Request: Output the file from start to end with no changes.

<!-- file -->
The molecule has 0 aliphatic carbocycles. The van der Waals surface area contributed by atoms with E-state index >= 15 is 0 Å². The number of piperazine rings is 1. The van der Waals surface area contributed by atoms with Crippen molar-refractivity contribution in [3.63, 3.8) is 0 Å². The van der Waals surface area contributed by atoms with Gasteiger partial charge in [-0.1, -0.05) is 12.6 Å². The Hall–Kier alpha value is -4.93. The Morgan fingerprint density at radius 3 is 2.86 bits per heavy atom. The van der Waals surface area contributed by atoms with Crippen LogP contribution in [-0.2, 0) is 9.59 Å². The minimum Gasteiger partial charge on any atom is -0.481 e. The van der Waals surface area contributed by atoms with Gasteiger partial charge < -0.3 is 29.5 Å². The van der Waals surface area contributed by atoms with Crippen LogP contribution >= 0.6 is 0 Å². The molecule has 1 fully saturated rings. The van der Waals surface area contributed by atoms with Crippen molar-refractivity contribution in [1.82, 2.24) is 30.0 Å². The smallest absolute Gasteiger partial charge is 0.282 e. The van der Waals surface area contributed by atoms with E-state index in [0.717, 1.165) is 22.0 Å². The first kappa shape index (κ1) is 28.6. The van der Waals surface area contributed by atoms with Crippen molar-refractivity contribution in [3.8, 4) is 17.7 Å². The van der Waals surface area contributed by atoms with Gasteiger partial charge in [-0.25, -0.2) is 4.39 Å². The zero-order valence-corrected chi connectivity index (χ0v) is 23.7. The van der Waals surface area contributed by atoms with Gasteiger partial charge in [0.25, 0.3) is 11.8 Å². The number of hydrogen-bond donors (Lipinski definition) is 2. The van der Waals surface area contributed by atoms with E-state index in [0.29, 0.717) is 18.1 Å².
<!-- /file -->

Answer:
The molecule has 0 aliphatic carbocycles. The van der Waals surface area contributed by atoms with E-state index >= 15 is 0 Å². The number of piperazine rings is 1. The van der Waals surface area contributed by atoms with Crippen molar-refractivity contribution in [3.63, 3.8) is 0 Å². The van der Waals surface area contributed by atoms with Gasteiger partial charge in [-0.1, -0.05) is 12.6 Å². The Hall–Kier alpha value is -4.93. The Morgan fingerprint density at radius 3 is 2.86 bits per heavy atom. The van der Waals surface area contributed by atoms with Crippen LogP contribution in [-0.2, 0) is 9.59 Å². The minimum Gasteiger partial charge on any atom is -0.481 e. The van der Waals surface area contributed by atoms with Gasteiger partial charge < -0.3 is 29.5 Å². The van der Waals surface area contributed by atoms with Crippen LogP contribution >= 0.6 is 0 Å². The molecule has 1 fully saturated rings. The van der Waals surface area contributed by atoms with Crippen molar-refractivity contribution in [1.82, 2.24) is 30.0 Å². The smallest absolute Gasteiger partial charge is 0.282 e. The van der Waals surface area contributed by atoms with E-state index in [0.717, 1.165) is 22.0 Å². The first kappa shape index (κ1) is 28.6. The van der Waals surface area contributed by atoms with Crippen molar-refractivity contribution in [3.8, 4) is 17.7 Å². The van der Waals surface area contributed by atoms with Gasteiger partial charge in [-0.25, -0.2) is 4.39 Å². The zero-order valence-corrected chi connectivity index (χ0v) is 23.7. The van der Waals surface area contributed by atoms with Gasteiger partial charge in [0.25, 0.3) is 11.8 Å². The number of hydrogen-bond donors (Lipinski definition) is 2. The van der Waals surface area contributed by atoms with E-state index in [0.29, 0.717) is 18.1 Å².